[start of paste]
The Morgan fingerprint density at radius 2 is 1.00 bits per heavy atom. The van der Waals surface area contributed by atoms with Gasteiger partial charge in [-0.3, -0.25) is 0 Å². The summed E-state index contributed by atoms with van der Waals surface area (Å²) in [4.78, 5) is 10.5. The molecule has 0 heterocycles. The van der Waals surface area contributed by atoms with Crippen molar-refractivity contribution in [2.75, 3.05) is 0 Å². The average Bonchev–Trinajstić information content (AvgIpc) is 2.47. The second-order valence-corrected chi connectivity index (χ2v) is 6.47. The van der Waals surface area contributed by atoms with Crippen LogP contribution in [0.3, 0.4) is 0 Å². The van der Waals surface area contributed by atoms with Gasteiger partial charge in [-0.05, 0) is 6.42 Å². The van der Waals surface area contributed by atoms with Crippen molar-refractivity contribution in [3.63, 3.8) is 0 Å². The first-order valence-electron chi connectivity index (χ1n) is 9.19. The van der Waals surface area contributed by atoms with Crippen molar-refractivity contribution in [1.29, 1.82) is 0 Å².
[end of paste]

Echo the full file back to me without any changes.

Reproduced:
The Morgan fingerprint density at radius 2 is 1.00 bits per heavy atom. The van der Waals surface area contributed by atoms with Gasteiger partial charge in [-0.3, -0.25) is 0 Å². The summed E-state index contributed by atoms with van der Waals surface area (Å²) in [4.78, 5) is 10.5. The molecule has 0 heterocycles. The van der Waals surface area contributed by atoms with Crippen molar-refractivity contribution in [2.75, 3.05) is 0 Å². The average Bonchev–Trinajstić information content (AvgIpc) is 2.47. The second-order valence-corrected chi connectivity index (χ2v) is 6.47. The van der Waals surface area contributed by atoms with Crippen LogP contribution in [0.3, 0.4) is 0 Å². The van der Waals surface area contributed by atoms with Gasteiger partial charge in [-0.05, 0) is 6.42 Å². The van der Waals surface area contributed by atoms with Crippen molar-refractivity contribution in [3.63, 3.8) is 0 Å². The first-order valence-electron chi connectivity index (χ1n) is 9.19. The van der Waals surface area contributed by atoms with Crippen molar-refractivity contribution in [1.29, 1.82) is 0 Å².